Professor Marla Stone, the history department chair, will spend February to June of 2017 in Florence, Italy, at the European University Institute (EUI) as a Braudel Fellow affiliated with the department of history and civilization. Although Stone specializes in Italian fascism, this fellowship will mark her first time studying in Florence.
Her goal while abroad is to finish a book she has been working on for the past seven years: “The Enemy: The Politics and Propaganda of Anti-Communism in Italy.” Following the conclusion of her fellowship, Stone will return to Occidental in time for the fall 2017 semester.
“I’m most excited about the chance to cross-fertilize with other historians [and] to study in Europe, where the events I’m writing about took place,” Stone said.
In her book, targeted toward historians and political scientists of Europe, Stone hopes to present a conceptualization of Italian politics from 1919, the beginning of the fascist period, to the present. This will include the centrality of political enemies and its impact on and potential distortion of Italian democracy.
According to Stone, students come from all over Europe to get graduate degrees at the EUI, a postgraduate and postdoctoral institution. She will work with the faculty there to put on workshops, seminars and public lectures. This fellowship will be a new experience for her since she does not have the opportunity to work with graduate students at Occidental.
Stone’s colleague, History Professor Sharla Fett, said the fellowship will provide Stone with the opportunity to step back from the work she does within the department at Occidental and focus on her own research and writing. According to Fett, the department supports Stone in this pursuit of her research.
“Because of the depth of cultural and political knowledge that Professor Stone brings to her work on Italian anti-communism, I know I’m not alone in saying that I can’t wait to read the book,” Fett said via email.
Stone said her initial interest in Italian fascism stems from her days as a graduate student at Princeton University in the ’80s.
“I was very interested in questions having to do with the 1920s and ’30s and the collapse of democracy,” Stone said. “Fascism seemed like one way to understand this crisis of the democratic state.”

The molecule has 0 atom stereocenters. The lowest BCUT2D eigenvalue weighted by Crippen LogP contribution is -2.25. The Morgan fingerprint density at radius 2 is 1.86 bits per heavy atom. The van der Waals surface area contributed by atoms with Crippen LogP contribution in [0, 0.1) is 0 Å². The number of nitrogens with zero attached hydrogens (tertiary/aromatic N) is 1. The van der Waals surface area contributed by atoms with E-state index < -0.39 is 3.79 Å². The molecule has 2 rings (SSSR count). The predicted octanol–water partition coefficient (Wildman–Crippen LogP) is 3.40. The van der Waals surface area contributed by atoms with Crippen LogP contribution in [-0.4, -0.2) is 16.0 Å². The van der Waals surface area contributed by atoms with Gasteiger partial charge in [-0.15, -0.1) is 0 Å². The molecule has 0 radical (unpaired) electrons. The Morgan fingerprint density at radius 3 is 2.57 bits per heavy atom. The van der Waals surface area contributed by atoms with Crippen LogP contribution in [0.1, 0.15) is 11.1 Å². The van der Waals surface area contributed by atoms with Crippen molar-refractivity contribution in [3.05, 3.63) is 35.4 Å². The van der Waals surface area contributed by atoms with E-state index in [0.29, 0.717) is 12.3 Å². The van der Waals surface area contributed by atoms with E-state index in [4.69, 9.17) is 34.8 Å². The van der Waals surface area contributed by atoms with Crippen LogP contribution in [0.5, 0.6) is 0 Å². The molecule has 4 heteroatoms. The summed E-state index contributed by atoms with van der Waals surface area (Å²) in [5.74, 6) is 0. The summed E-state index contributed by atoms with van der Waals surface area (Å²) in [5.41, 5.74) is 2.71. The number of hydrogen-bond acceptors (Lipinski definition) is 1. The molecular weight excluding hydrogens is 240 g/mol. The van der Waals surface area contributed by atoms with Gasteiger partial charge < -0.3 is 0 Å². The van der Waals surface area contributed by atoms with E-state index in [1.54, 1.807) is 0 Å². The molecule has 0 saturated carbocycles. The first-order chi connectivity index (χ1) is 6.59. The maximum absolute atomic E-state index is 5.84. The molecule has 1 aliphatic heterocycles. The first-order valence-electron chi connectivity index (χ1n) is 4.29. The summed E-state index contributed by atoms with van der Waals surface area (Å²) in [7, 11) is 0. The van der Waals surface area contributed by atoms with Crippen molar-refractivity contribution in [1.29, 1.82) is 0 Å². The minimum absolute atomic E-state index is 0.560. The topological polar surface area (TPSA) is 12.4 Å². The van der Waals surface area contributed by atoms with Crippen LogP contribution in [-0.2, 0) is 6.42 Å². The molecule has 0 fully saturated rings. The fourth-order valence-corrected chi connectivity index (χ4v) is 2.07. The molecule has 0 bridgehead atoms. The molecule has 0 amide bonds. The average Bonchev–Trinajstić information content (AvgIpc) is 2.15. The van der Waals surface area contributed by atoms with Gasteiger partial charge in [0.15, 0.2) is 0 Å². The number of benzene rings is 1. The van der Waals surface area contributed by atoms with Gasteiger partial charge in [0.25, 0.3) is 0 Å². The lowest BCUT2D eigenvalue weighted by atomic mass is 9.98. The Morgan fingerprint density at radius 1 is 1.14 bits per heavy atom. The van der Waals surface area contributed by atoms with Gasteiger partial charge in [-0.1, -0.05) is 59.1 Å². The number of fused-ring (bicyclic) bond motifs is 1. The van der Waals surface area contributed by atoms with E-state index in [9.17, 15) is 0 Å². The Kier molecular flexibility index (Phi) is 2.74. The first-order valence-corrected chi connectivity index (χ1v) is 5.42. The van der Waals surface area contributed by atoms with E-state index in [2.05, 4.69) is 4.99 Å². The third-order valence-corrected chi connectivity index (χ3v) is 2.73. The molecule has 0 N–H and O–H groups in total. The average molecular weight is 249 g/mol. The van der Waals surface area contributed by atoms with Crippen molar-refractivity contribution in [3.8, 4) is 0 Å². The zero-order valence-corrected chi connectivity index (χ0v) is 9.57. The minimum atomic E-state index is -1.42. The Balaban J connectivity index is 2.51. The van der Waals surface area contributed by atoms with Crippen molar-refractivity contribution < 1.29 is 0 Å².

Stone emphasized the importance of faculty engaging in fellowships away from their primary institutions, but acknowledged that doing so is not always feasible when one has a family. She has been able to partake in previous fellowships because her husband would ask for leaves of absence from his job to accompany her on her trips with their daughter.
“It’s very important for faculty to have a chance to take time to go somewhere and have a residential fellowship,” Stone said. “I think it really strengthens our teaching, to be able to get new ideas, percolate with different people, have time to really focus on [our] scholarship and then come back to Oxy refreshed.”
Thomas Egan (sophomore), who is currently enrolled in Stone’s course, The Holocaust: History, Testimony and Memory, also sees the value in broadening one’s horizons through time abroad.
“When you go to somewhere else and you’re exposed to new views and your views are challenged, that’s when you tend to grow,” Egan said. “That’s when you tend to develop new ideas and think of things in ways you didn’t think before.”
Claire Cancilla ’15, a former advisee and student of Stone who majored in history, attests to Stone’s academic enthusiasm and knowledge about her field of study. She said that Stone contributed to the broadening of her perspective on historical study. Historical dates and facts, she said, only comprise one part of studying history — understanding the impact of historical events on people as well as how earlier events can set future ones in motion is the larger, more interesting component.
“What I enjoyed most about taking Professor Stone’s courses was her concerted effort to connect the past to the present,” Cancilla said via email. “She teaches her students that history doesn’t exist in a vacuum, but is actually dynamic, debated and impacts the present day.”
Stone applied for the Braudel fellowship last October and was notified of her acceptance December 2015. It will be one of numerous fellowships that she has accepted since her arrival at Occidental in 1994. Her self-professed adventurousness and love for travel have served Stone well in her past fellowships; Italy is her favorite destination.
From 1995 to 1996 she had a fellowship at the American Academy in Rome as a Rome Prize Fellow. While there she worked on her first book, “The Patron State: Culture and Politics in Fascist Italy.” In fall 2007, Stone was a fellow at Princeton’s Davis Center for Historical Studies.
During her most recent fellowship, she spent 2011 to 2012 at Stanford’s Center for Advanced Study in the Behavioral Sciences as one of 30 fellows in different fields — including sociologists, political scientists, historians and anthropologists — who gathered to share their work.
Stone’s current class on the Holocaust, first introduced this semester, will culminate with her bringing 12 students to Berlin, Warsaw and Krakow in June.
“I’m taking my love of studying and working on-site and sharing it with my students,” Stone said.